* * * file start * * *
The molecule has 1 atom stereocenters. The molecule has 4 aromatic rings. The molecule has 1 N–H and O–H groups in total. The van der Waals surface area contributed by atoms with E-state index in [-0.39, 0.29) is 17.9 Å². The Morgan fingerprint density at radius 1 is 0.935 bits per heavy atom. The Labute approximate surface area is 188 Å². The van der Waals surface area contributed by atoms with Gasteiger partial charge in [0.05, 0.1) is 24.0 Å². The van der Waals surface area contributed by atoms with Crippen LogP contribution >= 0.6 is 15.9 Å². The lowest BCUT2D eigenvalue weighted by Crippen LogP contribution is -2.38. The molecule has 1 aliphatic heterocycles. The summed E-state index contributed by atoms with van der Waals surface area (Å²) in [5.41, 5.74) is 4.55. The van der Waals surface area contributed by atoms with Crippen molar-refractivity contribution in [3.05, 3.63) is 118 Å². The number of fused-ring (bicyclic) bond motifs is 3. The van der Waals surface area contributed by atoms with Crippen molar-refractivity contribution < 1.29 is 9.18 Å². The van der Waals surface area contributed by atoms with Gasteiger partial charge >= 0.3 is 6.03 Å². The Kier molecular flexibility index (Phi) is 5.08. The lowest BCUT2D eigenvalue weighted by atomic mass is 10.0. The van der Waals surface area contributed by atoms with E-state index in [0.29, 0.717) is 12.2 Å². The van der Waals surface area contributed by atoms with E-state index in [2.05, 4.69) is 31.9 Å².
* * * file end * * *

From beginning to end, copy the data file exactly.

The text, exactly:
The molecule has 1 atom stereocenters. The molecule has 4 aromatic rings. The molecule has 1 N–H and O–H groups in total. The van der Waals surface area contributed by atoms with E-state index in [-0.39, 0.29) is 17.9 Å². The Morgan fingerprint density at radius 1 is 0.935 bits per heavy atom. The Labute approximate surface area is 188 Å². The van der Waals surface area contributed by atoms with Gasteiger partial charge in [0.05, 0.1) is 24.0 Å². The van der Waals surface area contributed by atoms with Crippen LogP contribution >= 0.6 is 15.9 Å². The lowest BCUT2D eigenvalue weighted by Crippen LogP contribution is -2.38. The molecule has 1 aliphatic heterocycles. The summed E-state index contributed by atoms with van der Waals surface area (Å²) in [5.41, 5.74) is 4.55. The van der Waals surface area contributed by atoms with Crippen molar-refractivity contribution in [3.05, 3.63) is 118 Å². The number of fused-ring (bicyclic) bond motifs is 3. The van der Waals surface area contributed by atoms with Crippen molar-refractivity contribution < 1.29 is 9.18 Å². The van der Waals surface area contributed by atoms with Gasteiger partial charge >= 0.3 is 6.03 Å². The Kier molecular flexibility index (Phi) is 5.08. The lowest BCUT2D eigenvalue weighted by atomic mass is 10.0. The van der Waals surface area contributed by atoms with E-state index in [0.29, 0.717) is 12.2 Å². The van der Waals surface area contributed by atoms with E-state index in [2.05, 4.69) is 31.9 Å².